California (OPENPRESS) March 22, 2012 - Your credit scores are basically a snapshot of your credit worthiness - if you pay your bills on time and according to terms, you'll have a good snapshot. If you don't, well, let's just say your snapshot is full of ugly.
When you are applying for any type of credit, the lender will look to one of the three credit reporting agencies: TransUnion, Experian and Equifax. These bureaus each formulate your credit score, and it may vary a bit from bureau to bureau, since they each have their own calculation formulas.
Of course you know that it is in your best interest to achieve and keep the best possible credit score - having that score means the best loans at the best rates and terms. But understanding what can negatively affect your credit score is something many people don't know.
Thirty-five percent of your credit score is payment history, so if you are late or miss paying your bills altogether, you've got trouble. Your credit report will show how long your accounts are past due and the number of past due items on file, as well as any liens, foreclosures and bankruptcies.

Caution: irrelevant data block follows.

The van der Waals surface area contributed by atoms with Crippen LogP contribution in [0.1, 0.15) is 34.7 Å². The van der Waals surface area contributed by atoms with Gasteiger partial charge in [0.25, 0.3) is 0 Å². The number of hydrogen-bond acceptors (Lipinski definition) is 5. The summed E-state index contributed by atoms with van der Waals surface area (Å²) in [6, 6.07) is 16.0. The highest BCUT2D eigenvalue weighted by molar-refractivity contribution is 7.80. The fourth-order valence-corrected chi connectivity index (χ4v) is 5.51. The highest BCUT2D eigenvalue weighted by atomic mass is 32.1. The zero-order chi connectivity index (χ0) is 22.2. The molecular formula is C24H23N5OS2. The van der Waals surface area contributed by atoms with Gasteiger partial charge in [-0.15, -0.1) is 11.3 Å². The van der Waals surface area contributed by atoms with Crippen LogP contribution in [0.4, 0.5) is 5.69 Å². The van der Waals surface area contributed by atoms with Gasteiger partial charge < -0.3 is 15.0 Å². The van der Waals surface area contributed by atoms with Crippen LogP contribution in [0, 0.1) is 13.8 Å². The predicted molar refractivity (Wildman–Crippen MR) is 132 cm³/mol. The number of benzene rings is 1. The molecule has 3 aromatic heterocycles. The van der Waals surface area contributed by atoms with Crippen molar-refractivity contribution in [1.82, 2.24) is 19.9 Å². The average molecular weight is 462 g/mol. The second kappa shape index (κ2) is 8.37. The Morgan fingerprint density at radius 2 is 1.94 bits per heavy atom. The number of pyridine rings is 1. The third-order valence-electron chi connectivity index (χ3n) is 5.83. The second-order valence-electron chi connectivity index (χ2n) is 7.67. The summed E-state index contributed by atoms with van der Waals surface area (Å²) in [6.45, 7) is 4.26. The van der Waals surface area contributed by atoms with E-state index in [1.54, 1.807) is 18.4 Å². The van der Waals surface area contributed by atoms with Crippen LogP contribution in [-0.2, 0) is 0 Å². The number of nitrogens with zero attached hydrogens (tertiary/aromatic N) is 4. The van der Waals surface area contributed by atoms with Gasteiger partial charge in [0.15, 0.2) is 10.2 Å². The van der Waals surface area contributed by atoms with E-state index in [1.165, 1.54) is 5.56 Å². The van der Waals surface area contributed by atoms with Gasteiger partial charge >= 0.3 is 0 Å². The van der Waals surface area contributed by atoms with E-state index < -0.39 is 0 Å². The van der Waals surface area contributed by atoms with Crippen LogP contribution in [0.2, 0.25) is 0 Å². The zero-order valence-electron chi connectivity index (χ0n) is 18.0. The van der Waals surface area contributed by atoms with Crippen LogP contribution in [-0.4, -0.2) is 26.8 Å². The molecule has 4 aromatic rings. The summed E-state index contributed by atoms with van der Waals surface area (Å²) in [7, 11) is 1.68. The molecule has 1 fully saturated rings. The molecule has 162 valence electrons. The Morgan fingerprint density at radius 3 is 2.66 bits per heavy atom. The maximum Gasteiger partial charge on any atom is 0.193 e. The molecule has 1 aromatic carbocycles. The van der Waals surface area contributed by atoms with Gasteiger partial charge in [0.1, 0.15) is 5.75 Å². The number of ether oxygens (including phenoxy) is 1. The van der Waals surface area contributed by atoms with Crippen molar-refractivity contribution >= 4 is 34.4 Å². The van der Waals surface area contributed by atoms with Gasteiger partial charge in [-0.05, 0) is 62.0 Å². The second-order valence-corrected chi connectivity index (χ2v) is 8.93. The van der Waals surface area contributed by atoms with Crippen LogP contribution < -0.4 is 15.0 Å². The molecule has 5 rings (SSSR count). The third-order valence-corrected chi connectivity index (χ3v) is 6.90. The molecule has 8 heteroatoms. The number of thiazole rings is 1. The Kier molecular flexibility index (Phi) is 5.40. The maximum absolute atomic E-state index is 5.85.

Another negative appears when you use more than 80 percent of your available credit. Thirty percent of your score is amounts owed, and you shouldn't use more than 20 percent. Higher than that shows you are in financial distress and are a serious credit risk.
A short credit history is also a problem - 15 percent of your credit score is length of history. You'll also have issues if you have too many requests for new lines of credit. New credit requests, including the number of recently opened accounts and recent credit inquiries, can pull your score down. A lot of attempts at gaining additional credit can make you look like you're in over your head financially.
Likewise, if you only have only one type of credit can have a negative effect. Ten percent of your score is based on the types of credit used - a variety of types improves your score because it shows that you are an experienced borrower and can manage your finances wisely.
If you've got a bad credit score and want to improve it, remember: it will take time. Get your credit reports from all three bureaus and check them over thoroughly to be sure there are no errors. Then, simply pay your bills on time, reduce your debt, and pay off debt instead of moving it around. Keep your credit card balances low, and apply for new credit only if it is necessary.